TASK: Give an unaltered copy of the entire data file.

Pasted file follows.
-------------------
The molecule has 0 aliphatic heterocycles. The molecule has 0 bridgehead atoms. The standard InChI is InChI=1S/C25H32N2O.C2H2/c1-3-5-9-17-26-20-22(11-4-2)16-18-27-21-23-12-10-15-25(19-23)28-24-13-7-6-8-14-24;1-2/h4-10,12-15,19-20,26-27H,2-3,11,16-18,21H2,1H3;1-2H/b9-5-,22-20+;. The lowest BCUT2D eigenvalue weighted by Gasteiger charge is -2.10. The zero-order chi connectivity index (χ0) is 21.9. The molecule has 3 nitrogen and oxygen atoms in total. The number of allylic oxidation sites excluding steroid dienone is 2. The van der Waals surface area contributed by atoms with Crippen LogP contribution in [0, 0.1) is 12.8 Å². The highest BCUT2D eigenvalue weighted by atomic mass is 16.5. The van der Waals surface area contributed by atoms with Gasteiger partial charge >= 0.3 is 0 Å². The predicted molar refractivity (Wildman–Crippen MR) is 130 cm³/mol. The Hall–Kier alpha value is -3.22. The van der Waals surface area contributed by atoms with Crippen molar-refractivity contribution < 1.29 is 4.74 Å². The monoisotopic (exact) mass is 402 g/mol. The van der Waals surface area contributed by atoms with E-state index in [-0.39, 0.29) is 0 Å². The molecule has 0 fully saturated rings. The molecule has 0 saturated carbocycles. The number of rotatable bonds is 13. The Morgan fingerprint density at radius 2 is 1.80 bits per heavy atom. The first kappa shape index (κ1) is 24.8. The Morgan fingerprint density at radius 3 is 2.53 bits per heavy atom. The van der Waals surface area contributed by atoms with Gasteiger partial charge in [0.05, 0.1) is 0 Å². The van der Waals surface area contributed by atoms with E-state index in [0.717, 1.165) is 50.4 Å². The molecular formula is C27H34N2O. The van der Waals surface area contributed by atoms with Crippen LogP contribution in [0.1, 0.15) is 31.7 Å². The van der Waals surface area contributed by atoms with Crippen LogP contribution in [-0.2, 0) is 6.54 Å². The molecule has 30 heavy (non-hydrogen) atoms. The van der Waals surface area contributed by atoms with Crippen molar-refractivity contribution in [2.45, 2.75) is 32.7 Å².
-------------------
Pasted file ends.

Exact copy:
The molecule has 0 aliphatic heterocycles. The molecule has 0 bridgehead atoms. The standard InChI is InChI=1S/C25H32N2O.C2H2/c1-3-5-9-17-26-20-22(11-4-2)16-18-27-21-23-12-10-15-25(19-23)28-24-13-7-6-8-14-24;1-2/h4-10,12-15,19-20,26-27H,2-3,11,16-18,21H2,1H3;1-2H/b9-5-,22-20+;. The lowest BCUT2D eigenvalue weighted by Gasteiger charge is -2.10. The zero-order chi connectivity index (χ0) is 21.9. The molecule has 3 nitrogen and oxygen atoms in total. The number of allylic oxidation sites excluding steroid dienone is 2. The van der Waals surface area contributed by atoms with Crippen LogP contribution in [0, 0.1) is 12.8 Å². The highest BCUT2D eigenvalue weighted by atomic mass is 16.5. The van der Waals surface area contributed by atoms with Gasteiger partial charge >= 0.3 is 0 Å². The predicted molar refractivity (Wildman–Crippen MR) is 130 cm³/mol. The Hall–Kier alpha value is -3.22. The van der Waals surface area contributed by atoms with Crippen molar-refractivity contribution < 1.29 is 4.74 Å². The monoisotopic (exact) mass is 402 g/mol. The van der Waals surface area contributed by atoms with E-state index in [-0.39, 0.29) is 0 Å². The molecule has 0 fully saturated rings. The molecule has 0 saturated carbocycles. The number of rotatable bonds is 13. The Morgan fingerprint density at radius 2 is 1.80 bits per heavy atom. The first kappa shape index (κ1) is 24.8. The Morgan fingerprint density at radius 3 is 2.53 bits per heavy atom. The van der Waals surface area contributed by atoms with Gasteiger partial charge in [0.05, 0.1) is 0 Å². The van der Waals surface area contributed by atoms with E-state index in [0.717, 1.165) is 50.4 Å². The molecular formula is C27H34N2O. The van der Waals surface area contributed by atoms with Crippen LogP contribution in [0.1, 0.15) is 31.7 Å². The van der Waals surface area contributed by atoms with Crippen LogP contribution in [-0.2, 0) is 6.54 Å². The molecule has 30 heavy (non-hydrogen) atoms. The van der Waals surface area contributed by atoms with Crippen molar-refractivity contribution in [2.45, 2.75) is 32.7 Å².